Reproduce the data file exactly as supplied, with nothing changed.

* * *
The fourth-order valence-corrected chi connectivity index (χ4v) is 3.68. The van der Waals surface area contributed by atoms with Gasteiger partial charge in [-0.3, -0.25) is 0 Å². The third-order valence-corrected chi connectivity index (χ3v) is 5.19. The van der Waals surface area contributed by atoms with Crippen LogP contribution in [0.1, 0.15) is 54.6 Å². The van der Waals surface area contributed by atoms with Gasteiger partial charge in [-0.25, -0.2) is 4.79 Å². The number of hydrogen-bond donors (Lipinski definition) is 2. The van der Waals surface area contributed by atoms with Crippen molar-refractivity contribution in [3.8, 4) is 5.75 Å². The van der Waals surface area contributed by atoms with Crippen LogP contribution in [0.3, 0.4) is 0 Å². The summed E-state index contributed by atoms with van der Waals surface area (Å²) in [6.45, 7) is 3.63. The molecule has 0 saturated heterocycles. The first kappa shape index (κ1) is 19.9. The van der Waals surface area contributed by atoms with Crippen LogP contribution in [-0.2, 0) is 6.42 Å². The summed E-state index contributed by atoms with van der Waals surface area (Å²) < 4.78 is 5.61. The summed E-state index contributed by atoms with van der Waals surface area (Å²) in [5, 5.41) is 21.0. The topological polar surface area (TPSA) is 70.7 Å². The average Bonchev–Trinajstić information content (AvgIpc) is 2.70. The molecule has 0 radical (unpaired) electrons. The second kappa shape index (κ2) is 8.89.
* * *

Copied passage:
The fourth-order valence-corrected chi connectivity index (χ4v) is 3.68. The van der Waals surface area contributed by atoms with Gasteiger partial charge in [-0.3, -0.25) is 0 Å². The third-order valence-corrected chi connectivity index (χ3v) is 5.19. The van der Waals surface area contributed by atoms with Crippen LogP contribution in [0.1, 0.15) is 54.6 Å². The van der Waals surface area contributed by atoms with Gasteiger partial charge in [-0.25, -0.2) is 4.79 Å². The number of hydrogen-bond donors (Lipinski definition) is 2. The van der Waals surface area contributed by atoms with Crippen molar-refractivity contribution in [3.8, 4) is 5.75 Å². The van der Waals surface area contributed by atoms with Crippen LogP contribution in [0.3, 0.4) is 0 Å². The summed E-state index contributed by atoms with van der Waals surface area (Å²) in [6.45, 7) is 3.63. The molecule has 0 saturated heterocycles. The first kappa shape index (κ1) is 19.9. The van der Waals surface area contributed by atoms with Crippen LogP contribution in [-0.2, 0) is 6.42 Å². The summed E-state index contributed by atoms with van der Waals surface area (Å²) < 4.78 is 5.61. The summed E-state index contributed by atoms with van der Waals surface area (Å²) in [5, 5.41) is 21.0. The topological polar surface area (TPSA) is 70.7 Å². The average Bonchev–Trinajstić information content (AvgIpc) is 2.70. The molecule has 0 radical (unpaired) electrons. The second kappa shape index (κ2) is 8.89.